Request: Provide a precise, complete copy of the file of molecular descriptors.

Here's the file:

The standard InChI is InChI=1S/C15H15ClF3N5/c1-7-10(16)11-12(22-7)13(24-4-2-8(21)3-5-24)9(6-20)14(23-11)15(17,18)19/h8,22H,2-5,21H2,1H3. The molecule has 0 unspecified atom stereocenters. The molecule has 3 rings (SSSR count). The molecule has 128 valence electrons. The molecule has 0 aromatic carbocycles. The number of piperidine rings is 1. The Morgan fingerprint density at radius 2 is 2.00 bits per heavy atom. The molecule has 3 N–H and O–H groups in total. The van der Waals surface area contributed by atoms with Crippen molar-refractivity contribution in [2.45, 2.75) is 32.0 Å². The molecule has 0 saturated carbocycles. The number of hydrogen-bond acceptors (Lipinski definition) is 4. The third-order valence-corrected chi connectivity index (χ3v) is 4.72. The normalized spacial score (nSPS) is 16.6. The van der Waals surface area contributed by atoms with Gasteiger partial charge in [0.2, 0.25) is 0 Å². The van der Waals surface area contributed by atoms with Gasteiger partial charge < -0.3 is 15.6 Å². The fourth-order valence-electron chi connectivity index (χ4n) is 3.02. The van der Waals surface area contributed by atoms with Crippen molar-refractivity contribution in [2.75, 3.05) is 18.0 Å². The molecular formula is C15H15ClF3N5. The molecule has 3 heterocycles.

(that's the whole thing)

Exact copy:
The standard InChI is InChI=1S/C15H15ClF3N5/c1-7-10(16)11-12(22-7)13(24-4-2-8(21)3-5-24)9(6-20)14(23-11)15(17,18)19/h8,22H,2-5,21H2,1H3. The molecule has 0 unspecified atom stereocenters. The molecule has 3 rings (SSSR count). The molecule has 128 valence electrons. The molecule has 0 aromatic carbocycles. The number of piperidine rings is 1. The Morgan fingerprint density at radius 2 is 2.00 bits per heavy atom. The molecule has 3 N–H and O–H groups in total. The van der Waals surface area contributed by atoms with Crippen molar-refractivity contribution in [2.45, 2.75) is 32.0 Å². The molecule has 0 saturated carbocycles. The number of hydrogen-bond acceptors (Lipinski definition) is 4. The third-order valence-corrected chi connectivity index (χ3v) is 4.72. The normalized spacial score (nSPS) is 16.6. The van der Waals surface area contributed by atoms with Gasteiger partial charge in [0.2, 0.25) is 0 Å². The van der Waals surface area contributed by atoms with Gasteiger partial charge < -0.3 is 15.6 Å². The fourth-order valence-electron chi connectivity index (χ4n) is 3.02. The van der Waals surface area contributed by atoms with Crippen molar-refractivity contribution in [2.75, 3.05) is 18.0 Å². The molecular formula is C15H15ClF3N5. The molecule has 3 heterocycles.